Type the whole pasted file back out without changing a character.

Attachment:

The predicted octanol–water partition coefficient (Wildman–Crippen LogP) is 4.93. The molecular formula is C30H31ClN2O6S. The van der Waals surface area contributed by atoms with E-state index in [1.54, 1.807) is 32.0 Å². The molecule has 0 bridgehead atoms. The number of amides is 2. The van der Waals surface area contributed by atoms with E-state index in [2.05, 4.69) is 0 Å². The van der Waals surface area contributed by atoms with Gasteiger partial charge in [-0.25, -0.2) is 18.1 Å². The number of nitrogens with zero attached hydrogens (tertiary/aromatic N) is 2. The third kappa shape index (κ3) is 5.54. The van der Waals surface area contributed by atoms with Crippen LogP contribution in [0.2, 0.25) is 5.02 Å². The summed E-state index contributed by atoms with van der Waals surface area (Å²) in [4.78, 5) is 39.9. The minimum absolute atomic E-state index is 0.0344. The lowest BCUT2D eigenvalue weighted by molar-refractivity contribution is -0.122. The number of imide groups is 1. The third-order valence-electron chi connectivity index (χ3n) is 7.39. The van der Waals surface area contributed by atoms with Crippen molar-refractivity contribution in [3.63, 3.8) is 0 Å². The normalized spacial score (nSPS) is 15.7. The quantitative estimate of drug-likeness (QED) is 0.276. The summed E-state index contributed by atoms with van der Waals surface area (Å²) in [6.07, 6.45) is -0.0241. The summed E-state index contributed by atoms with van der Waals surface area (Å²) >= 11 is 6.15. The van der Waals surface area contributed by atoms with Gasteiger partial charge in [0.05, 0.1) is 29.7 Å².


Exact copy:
The predicted octanol–water partition coefficient (Wildman–Crippen LogP) is 4.93. The molecular formula is C30H31ClN2O6S. The van der Waals surface area contributed by atoms with E-state index in [1.54, 1.807) is 32.0 Å². The molecule has 0 bridgehead atoms. The number of amides is 2. The van der Waals surface area contributed by atoms with E-state index in [2.05, 4.69) is 0 Å². The van der Waals surface area contributed by atoms with Gasteiger partial charge in [-0.25, -0.2) is 18.1 Å². The number of nitrogens with zero attached hydrogens (tertiary/aromatic N) is 2. The third kappa shape index (κ3) is 5.54. The van der Waals surface area contributed by atoms with Crippen LogP contribution in [0.2, 0.25) is 5.02 Å². The summed E-state index contributed by atoms with van der Waals surface area (Å²) in [4.78, 5) is 39.9. The minimum absolute atomic E-state index is 0.0344. The lowest BCUT2D eigenvalue weighted by molar-refractivity contribution is -0.122. The number of imide groups is 1. The third-order valence-electron chi connectivity index (χ3n) is 7.39. The van der Waals surface area contributed by atoms with Crippen molar-refractivity contribution in [3.63, 3.8) is 0 Å². The normalized spacial score (nSPS) is 15.7. The quantitative estimate of drug-likeness (QED) is 0.276. The summed E-state index contributed by atoms with van der Waals surface area (Å²) in [6.07, 6.45) is -0.0241. The summed E-state index contributed by atoms with van der Waals surface area (Å²) >= 11 is 6.15. The van der Waals surface area contributed by atoms with Gasteiger partial charge in [0.05, 0.1) is 29.7 Å².